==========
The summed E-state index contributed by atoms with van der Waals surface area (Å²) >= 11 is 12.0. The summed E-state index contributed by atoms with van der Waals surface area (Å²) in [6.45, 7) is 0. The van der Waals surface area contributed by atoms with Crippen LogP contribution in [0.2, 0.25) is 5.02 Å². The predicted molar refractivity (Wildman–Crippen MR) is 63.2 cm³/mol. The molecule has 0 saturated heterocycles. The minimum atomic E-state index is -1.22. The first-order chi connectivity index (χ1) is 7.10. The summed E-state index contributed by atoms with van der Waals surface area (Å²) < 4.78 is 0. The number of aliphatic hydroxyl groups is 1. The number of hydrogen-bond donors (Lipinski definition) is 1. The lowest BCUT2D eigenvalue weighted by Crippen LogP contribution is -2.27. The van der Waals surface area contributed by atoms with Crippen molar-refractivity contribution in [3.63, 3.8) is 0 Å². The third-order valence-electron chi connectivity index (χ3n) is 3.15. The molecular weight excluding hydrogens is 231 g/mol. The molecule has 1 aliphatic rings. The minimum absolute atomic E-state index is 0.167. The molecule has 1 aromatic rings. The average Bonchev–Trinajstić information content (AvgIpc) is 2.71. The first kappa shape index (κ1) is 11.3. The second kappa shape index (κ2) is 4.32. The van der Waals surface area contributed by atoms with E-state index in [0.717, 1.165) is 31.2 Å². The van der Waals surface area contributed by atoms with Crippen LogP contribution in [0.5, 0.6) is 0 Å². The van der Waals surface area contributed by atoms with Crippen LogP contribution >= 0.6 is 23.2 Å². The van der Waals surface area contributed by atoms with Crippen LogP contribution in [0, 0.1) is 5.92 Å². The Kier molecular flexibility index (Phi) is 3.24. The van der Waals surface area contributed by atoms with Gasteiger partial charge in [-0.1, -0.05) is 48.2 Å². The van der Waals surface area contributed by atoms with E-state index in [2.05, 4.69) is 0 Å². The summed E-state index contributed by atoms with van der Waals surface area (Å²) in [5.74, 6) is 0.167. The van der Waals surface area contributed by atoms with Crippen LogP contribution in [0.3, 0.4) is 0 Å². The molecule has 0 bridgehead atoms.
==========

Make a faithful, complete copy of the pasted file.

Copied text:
The summed E-state index contributed by atoms with van der Waals surface area (Å²) >= 11 is 12.0. The summed E-state index contributed by atoms with van der Waals surface area (Å²) in [6.45, 7) is 0. The van der Waals surface area contributed by atoms with Crippen LogP contribution in [0.2, 0.25) is 5.02 Å². The predicted molar refractivity (Wildman–Crippen MR) is 63.2 cm³/mol. The molecule has 0 saturated heterocycles. The minimum atomic E-state index is -1.22. The first-order chi connectivity index (χ1) is 7.10. The summed E-state index contributed by atoms with van der Waals surface area (Å²) < 4.78 is 0. The number of aliphatic hydroxyl groups is 1. The number of hydrogen-bond donors (Lipinski definition) is 1. The lowest BCUT2D eigenvalue weighted by Crippen LogP contribution is -2.27. The van der Waals surface area contributed by atoms with Crippen molar-refractivity contribution in [3.63, 3.8) is 0 Å². The third-order valence-electron chi connectivity index (χ3n) is 3.15. The molecular weight excluding hydrogens is 231 g/mol. The molecule has 1 aliphatic rings. The minimum absolute atomic E-state index is 0.167. The molecule has 1 aromatic rings. The average Bonchev–Trinajstić information content (AvgIpc) is 2.71. The first kappa shape index (κ1) is 11.3. The second kappa shape index (κ2) is 4.32. The van der Waals surface area contributed by atoms with E-state index in [0.717, 1.165) is 31.2 Å². The van der Waals surface area contributed by atoms with Crippen LogP contribution in [0.5, 0.6) is 0 Å². The van der Waals surface area contributed by atoms with Crippen LogP contribution >= 0.6 is 23.2 Å². The van der Waals surface area contributed by atoms with Crippen LogP contribution in [0, 0.1) is 5.92 Å². The Kier molecular flexibility index (Phi) is 3.24. The van der Waals surface area contributed by atoms with Gasteiger partial charge in [-0.1, -0.05) is 48.2 Å². The van der Waals surface area contributed by atoms with E-state index in [2.05, 4.69) is 0 Å². The summed E-state index contributed by atoms with van der Waals surface area (Å²) in [5.74, 6) is 0.167. The van der Waals surface area contributed by atoms with Crippen LogP contribution in [0.3, 0.4) is 0 Å². The molecule has 0 bridgehead atoms.